I think Norris will set a career high for IP(his current career high is 186). His ERA will be around 4, not great but not bad either. His K rate will stay in the same area but the BB rates goes back up some and the BABIP also heads north. He will be a solid but unspectacular starter and we will wish we had dealt him because of his the combination of salary and performance. Again, not necessarily because he will be bad but because we will have been able to get similar for less. He could also be a July deadline trade candidate if we still have the 6 starters.

Ubaldo Jimenez:

(February 21, 2014 - Source: Kevin C. Cox/Getty Images North America)

(February 21, 2014 – Source: Kevin C. Cox/Getty Images North America)

To say 2014 was a disaster for Ubaldo would be an understatement. The biggest issue was his BB rate. That rose all the way to 5.53. That was just way too many free passes to give up. His career rate, going into 2014, was around 4. While that is still too high, Ubaldo has proven he can be successful with a rate in that area. A big reason why is the K rate, which continues to be above average. The BABIP against him was right around his career rate. Batters only hit 239 vs. him, which is again in his career range. The LD % was up a little big but not a ton. The other big issues we saw was that he was missing fewer bats and his velocity was way down. Ubaldo would get hit hard at times but overall, he wasn’t a guy teams were killing the ball off of. He just allowed way too many free base runners and his confidence was shot to hell. He pitched better at the end of the year and the team talked about how they made some adjustments to his mechanics. The other thing we have to hope for is that a real offseason will do wonders for him. We haven’t really heard any reports about Ubaldo this offseason, so hopefully he is working hard and the velocity will go back up.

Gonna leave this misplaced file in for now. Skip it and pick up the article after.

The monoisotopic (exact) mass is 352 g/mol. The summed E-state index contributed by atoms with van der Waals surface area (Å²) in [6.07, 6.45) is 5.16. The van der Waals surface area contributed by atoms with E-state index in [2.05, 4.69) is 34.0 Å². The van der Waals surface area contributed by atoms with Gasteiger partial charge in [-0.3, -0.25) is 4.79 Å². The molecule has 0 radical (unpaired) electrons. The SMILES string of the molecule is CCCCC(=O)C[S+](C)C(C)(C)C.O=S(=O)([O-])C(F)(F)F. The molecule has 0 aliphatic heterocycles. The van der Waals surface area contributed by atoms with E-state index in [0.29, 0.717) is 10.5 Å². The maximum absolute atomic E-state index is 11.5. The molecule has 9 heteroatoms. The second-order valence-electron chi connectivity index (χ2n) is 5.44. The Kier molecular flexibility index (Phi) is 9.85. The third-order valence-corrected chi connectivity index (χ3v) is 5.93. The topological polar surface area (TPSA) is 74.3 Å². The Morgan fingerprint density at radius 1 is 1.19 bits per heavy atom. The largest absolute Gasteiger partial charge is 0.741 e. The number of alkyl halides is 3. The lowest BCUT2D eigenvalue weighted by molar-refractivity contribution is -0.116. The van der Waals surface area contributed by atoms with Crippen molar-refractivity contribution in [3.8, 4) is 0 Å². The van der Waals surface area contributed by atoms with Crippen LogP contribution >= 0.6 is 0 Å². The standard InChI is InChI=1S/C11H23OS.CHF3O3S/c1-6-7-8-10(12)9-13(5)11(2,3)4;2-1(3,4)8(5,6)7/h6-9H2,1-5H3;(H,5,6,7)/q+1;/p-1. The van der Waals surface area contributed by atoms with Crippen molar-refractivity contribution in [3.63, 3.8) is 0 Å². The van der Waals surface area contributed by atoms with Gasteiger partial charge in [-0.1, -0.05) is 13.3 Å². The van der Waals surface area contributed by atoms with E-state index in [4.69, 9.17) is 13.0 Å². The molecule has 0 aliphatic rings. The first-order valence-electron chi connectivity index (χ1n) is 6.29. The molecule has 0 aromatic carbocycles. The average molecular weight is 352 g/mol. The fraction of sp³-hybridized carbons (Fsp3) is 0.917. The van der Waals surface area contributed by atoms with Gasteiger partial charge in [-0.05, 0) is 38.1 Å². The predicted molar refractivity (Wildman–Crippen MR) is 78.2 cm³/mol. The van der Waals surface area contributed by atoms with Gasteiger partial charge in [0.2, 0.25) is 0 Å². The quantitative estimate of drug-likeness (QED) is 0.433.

Best case:

Ubaldo gets that velocity back up, the BB rate goes back down to his normal career levels and a full offseason allows him to be the pitcher the Orioles hoped he would be when they gave him the 4 year deal. He has 5 seasons of a 3.3 WAR or better and he was very good at the end of 2013. If he can find that again, he can be a big time asset for this team in 2015. He has several 200ish IP seasons under his belt and a career ERA of 4.00. Can he get back to the sub 4 ERA guy he has been several times in the past? I think it’s very possible.

Worst case:

Basically what we saw last year. A terrible BB rate, continued decline(or even plateau) of his velocity and just general inconsistent and mostly poor pitching. If that keeps up, a move to the pen(not sure I like that idea) or just cutting him could be possible.

My prediction:

I think Ubaldo ends up a candidate for comeback player of the year. I think a full offseason will do wonders for him. I think his numbers normalize back to their career norms and pitching in front of our defense will help. 180+ IP and a sub 4 ERA is what I think happens. Like the rest of our rotation outside of Tillman and KG, he could be a trade candidate in July if he is pitching well. He may scare teams but it’s also possible they like that he is signed for a few more seasons at a number where surplus value is possible. In all likelihood though, he isn’t a trade candidate until the offseason.

Wei Yen Chen:

(August 30, 2014 - Source: Rob Carr/Getty Images North America)

(August 30, 2014 – Source: Rob Carr/Getty Images North America)

Chen saw 2014 be his best season. His BB rate dropped below 2. The K rate dropped some but not a lot. His FIP and xFIP were both below 4 and while they were higher than his ERA, it wasn’t a huge margin. The HR rate stayed similar. His BABIP and LD% were around the same they always have been. Is GB rate saw an uptick, which is a positive change. His missed bats stayed around the same as well. All in all, while his ERA dropped, it was basically business as usual for Chen. He has proven himself to be a solid ML starter. He has had to deal with a few nagging injuries but he has gone 185+ innings in 2 of his 3 seasons. He has averaged 6 IP per start in each of his 3 seasons.

Best case:

Chen sees his K rate jump back up over 7, the BB rate stays under 2 and he is able to get to that 200 IP mark. The GB rate continues to go up and therefore, he gives up less homers and uses his defense more. A 200 IP season with a 3.20ish ERA is very possible. Like Norris, he is in the final year of his contract, so that is also a positive for us as he tries to earn that big contract.

Worst case: